By Josie Gramig, Video Editor
*THIS REVIEW CONTAINS SPOILERS TO SIERRA BURGESS IS A LOSER AND OTHER NETFLIX ORIGINAL ROM-COMS. READ AT YOUR OWN RISK*
Sierra Burgess Is a Loser is the latest installment of Netflix Original’s teen rom-coms. I’m going to come straight out and say that in my opinion, it is a bad movie. It is not bad filmmaking, but today it isn’t that hard to make a film with good production value and good aesthetics. This makes the storytelling aspect of filmmaking much more important though. Netflix has been falling into the hole of making films with good production value but lackluster storytelling. Some examples of these movies are The Kissing Booth, Alex Truelove (the best of these movies), To All the Boys I’ve Loved Before, and Sierra Burgess Is a Loser. These movies all have one thing in common: they’re all teen rom-coms. Each of these movies are bad because they all rely heavily on stereotypes. Anyone with a critical eye can tell that these movies were heavily edited and packaged by middle-aged producers who are trying to be “relatable” to “the kids these days.” But this isn’t the most damaging thing about these movies; they all present a moral dilemma in which the main protagonists’ choices send a bad message to the viewers. For The Kissing Booth, the message is to ignore your best friend’s wishes for you to not date their older brother. For Alex Truelove, the message is to not be honest with your significant other and then be a jerk to them after they break up with you for not being open about your issues. For To All the Boys I’ve Loved Before, it is to lie to the whole school about being in a relationship in the hopes of making someone jealous. For Sierra Burgess Is a Loser, the message is to catfish the boy you like with the help of your friend, then turn on that same friend when things go awry.
All of these films show a protagonist who does bad things and, in the end, has no consequences. And the worst part about this is that if I was a thirteen-year-old watching this movie, I probably would have loved it. This kind of story is damaging for young viewers who will see stories like this and begin doing bad things in their own lives, expecting no consequences.
Sierra Burgess draws from the type of rom-coms that I grew up with like Clueless and Mean Girls. But unlike a film like Mean Girls, Sierra Burgess has no redemption for the protagonist’s bad actions. Sierra Burgess never apologizes for her actions and leaves it to Veronica and Jamey to fix the problems that she created. This movie just passes this off as “oh she’s insecure, she’s allowed to do these things.”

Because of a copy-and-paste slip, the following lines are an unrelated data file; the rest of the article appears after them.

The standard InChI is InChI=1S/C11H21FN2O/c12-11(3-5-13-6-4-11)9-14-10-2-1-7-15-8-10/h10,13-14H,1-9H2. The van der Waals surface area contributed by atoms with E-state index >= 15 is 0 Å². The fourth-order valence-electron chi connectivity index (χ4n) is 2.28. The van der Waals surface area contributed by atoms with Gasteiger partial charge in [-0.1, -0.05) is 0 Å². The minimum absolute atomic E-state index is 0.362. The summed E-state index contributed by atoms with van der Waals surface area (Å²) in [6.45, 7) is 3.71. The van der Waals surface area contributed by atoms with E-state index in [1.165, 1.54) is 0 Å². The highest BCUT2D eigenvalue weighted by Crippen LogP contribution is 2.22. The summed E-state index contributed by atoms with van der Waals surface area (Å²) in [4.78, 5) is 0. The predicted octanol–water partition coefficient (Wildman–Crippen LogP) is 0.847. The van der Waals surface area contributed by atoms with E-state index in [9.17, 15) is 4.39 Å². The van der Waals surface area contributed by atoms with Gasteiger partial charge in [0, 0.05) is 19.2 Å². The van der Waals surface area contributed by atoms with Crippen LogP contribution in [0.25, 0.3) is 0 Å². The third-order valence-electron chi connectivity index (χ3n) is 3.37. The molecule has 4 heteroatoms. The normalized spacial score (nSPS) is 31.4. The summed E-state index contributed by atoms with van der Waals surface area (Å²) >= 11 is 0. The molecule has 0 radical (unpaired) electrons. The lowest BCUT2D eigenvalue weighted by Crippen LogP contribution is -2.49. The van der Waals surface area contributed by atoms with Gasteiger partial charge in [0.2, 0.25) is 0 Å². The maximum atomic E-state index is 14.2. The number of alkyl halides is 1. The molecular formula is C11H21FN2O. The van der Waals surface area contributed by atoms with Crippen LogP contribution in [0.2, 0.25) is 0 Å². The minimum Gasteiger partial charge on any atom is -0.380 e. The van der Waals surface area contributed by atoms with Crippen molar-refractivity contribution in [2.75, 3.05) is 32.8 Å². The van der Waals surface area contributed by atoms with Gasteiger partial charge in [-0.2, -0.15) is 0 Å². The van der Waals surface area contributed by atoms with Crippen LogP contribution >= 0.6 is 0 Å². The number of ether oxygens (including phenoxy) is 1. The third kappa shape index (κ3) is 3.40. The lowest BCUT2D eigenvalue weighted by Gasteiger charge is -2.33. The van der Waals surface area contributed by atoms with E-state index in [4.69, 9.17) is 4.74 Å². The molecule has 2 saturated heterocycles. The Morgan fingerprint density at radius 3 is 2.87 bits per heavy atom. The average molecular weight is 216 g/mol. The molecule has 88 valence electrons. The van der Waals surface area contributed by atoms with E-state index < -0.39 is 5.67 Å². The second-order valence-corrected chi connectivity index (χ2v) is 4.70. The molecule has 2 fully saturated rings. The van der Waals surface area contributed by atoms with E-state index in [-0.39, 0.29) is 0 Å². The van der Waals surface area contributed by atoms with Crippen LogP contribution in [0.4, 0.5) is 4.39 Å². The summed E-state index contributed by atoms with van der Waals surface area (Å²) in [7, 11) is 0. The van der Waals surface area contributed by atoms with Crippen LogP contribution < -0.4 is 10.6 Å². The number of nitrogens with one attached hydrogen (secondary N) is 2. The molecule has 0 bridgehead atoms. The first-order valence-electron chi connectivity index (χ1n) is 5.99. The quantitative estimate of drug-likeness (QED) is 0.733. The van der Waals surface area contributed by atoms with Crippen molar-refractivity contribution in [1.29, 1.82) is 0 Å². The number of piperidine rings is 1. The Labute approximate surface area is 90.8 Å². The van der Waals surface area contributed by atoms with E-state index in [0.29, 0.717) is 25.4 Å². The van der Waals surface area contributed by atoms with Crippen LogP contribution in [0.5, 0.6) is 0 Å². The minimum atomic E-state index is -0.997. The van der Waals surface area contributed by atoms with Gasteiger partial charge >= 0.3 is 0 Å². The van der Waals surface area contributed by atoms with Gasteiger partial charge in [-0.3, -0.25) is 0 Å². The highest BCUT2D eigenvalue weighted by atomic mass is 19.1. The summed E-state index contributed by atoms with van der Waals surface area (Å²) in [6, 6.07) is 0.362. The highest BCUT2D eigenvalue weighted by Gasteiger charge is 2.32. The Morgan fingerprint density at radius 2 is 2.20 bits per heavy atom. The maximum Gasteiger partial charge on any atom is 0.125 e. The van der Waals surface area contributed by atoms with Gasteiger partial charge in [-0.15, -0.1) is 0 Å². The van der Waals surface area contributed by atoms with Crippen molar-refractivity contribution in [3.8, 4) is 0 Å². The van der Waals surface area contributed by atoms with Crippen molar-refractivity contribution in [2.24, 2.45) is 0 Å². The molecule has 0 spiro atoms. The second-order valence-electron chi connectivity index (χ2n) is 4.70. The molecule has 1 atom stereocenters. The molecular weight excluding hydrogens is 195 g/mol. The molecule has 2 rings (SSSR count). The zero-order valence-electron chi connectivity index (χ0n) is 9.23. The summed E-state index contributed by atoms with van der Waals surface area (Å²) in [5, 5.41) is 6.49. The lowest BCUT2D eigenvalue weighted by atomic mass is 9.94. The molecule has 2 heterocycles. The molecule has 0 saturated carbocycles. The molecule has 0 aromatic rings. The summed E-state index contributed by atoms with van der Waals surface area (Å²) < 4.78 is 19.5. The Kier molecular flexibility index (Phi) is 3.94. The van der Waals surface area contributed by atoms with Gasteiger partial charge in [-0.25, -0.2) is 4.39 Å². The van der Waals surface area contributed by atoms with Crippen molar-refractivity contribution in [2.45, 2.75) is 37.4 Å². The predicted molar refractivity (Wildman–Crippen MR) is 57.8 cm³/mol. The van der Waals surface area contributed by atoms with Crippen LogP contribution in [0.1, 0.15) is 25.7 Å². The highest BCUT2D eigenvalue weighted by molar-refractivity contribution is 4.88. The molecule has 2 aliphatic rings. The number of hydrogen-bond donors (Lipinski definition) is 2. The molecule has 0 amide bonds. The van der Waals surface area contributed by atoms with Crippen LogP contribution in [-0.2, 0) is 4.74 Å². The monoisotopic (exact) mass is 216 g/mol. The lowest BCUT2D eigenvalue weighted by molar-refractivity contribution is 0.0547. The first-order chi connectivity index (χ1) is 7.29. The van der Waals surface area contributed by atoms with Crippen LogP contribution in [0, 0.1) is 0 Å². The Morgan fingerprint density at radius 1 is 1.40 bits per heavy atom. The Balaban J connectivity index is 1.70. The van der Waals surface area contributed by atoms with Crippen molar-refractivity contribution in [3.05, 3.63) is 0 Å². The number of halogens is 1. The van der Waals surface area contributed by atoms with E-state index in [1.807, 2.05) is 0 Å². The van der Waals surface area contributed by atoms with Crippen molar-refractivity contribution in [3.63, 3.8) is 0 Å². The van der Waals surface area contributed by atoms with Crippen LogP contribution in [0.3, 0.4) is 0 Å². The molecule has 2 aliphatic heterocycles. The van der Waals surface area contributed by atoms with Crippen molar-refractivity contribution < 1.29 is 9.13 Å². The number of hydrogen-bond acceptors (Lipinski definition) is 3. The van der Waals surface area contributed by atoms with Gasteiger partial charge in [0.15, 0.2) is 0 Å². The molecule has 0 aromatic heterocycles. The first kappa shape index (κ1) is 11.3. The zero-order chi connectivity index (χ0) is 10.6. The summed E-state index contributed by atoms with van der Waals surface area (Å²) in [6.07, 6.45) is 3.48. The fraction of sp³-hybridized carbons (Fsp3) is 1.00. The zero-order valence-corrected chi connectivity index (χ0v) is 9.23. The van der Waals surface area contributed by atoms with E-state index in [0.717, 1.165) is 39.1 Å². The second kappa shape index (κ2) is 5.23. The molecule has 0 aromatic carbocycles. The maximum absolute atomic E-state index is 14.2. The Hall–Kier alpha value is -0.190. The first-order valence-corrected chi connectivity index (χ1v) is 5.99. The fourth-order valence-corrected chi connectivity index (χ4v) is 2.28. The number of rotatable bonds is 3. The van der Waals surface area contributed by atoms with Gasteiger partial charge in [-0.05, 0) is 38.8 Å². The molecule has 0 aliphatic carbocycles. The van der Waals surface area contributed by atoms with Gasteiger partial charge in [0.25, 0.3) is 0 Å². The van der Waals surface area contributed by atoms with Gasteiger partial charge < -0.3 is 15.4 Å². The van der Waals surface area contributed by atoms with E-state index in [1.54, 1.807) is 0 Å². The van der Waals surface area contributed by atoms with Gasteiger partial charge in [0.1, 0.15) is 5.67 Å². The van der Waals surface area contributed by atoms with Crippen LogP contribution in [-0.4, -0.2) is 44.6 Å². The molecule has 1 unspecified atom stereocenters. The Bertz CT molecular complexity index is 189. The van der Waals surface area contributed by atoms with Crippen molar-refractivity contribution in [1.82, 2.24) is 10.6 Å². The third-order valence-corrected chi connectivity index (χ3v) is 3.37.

Another problem I have with this film is the misogynistic nature of it. In a film like Mean Girls, the story begins with the story revolving around getting a boy but ends with a bigger message of friendship and forgiveness between women. In Sierra Burgess, the whole story revolves around getting the boy with little to no emphasis on forgiveness or friendship between the girls.
Sierra Burgess is a bad example because she is basically stalking Jamey. He is sharing his deepest emotions and secrets with someone he thinks is Veronica. The point is that he gave consent to Veronica to know this information, and later to kiss him – not Sierra. She also is very quick to turn on Veronica. Right after she sees Veronica and Jamey kissing because of the ploy that she wrapped Veronica into, she immediately embarrasses her in front of the whole school. She also fakes being deaf to try and save herself from being found out. This type of behavior does not deserve getting the boy at the end of the movie.
Despite all the hate I’ve been giving this film, there are some elements of intelligent storytelling that I like in this movie. This whole movie is a call back to the original story Cyrano de Bergerac, a film about a soldier named Cyrano who helps his friend write letters to the woman he loves, Roxane. Roxane ends up falling in love with Cyrano’s words, and Cyrano helps keep up the façade for his friend. This is a good modern adaptation of a classic story, even if that story sets a bad example. I also like that when Sierra and Veronica are discussing the book A Picture of Dorian Gray, Dorian is the symbolism for Veronica’s character. Dorian is someone who everyone thinks is perfect, because he looks perfect – similar to the way people think about Veronica. Sierra says this eventually lead Dorian to losing his soul, translating to Veronica losing her soul if she only bases her worth off of her looks and popularity. Lastly, I like when Sierra’s father quotes George Eliot when trying to cheer Sierra up after everyone finds out about her catfishing. I like this because George Eliot is the penname for Mary Anne Evans, a famous writer, who used this name to get her books published. This is clever because it relates to Sierra pretending to be someone she wasn’t to get what she wanted.
Overall, this movie is not a good or realistic example of love and life. Its backbone is teenage stereotypes and only perpetuates the notion of a social hierarchy in high schools. When I first saw this movie, I wanted to blame the filmmakers for the bad message that this movie was sending, but after ruminating on this subject, I don’t blame the filmmakers; clichéd writing is sometimes what one has to do to reach a mass market. Not everyone is a film critic, and not everyone understands art, so, if this is what filmmakers have to do to make a paycheck, I understand.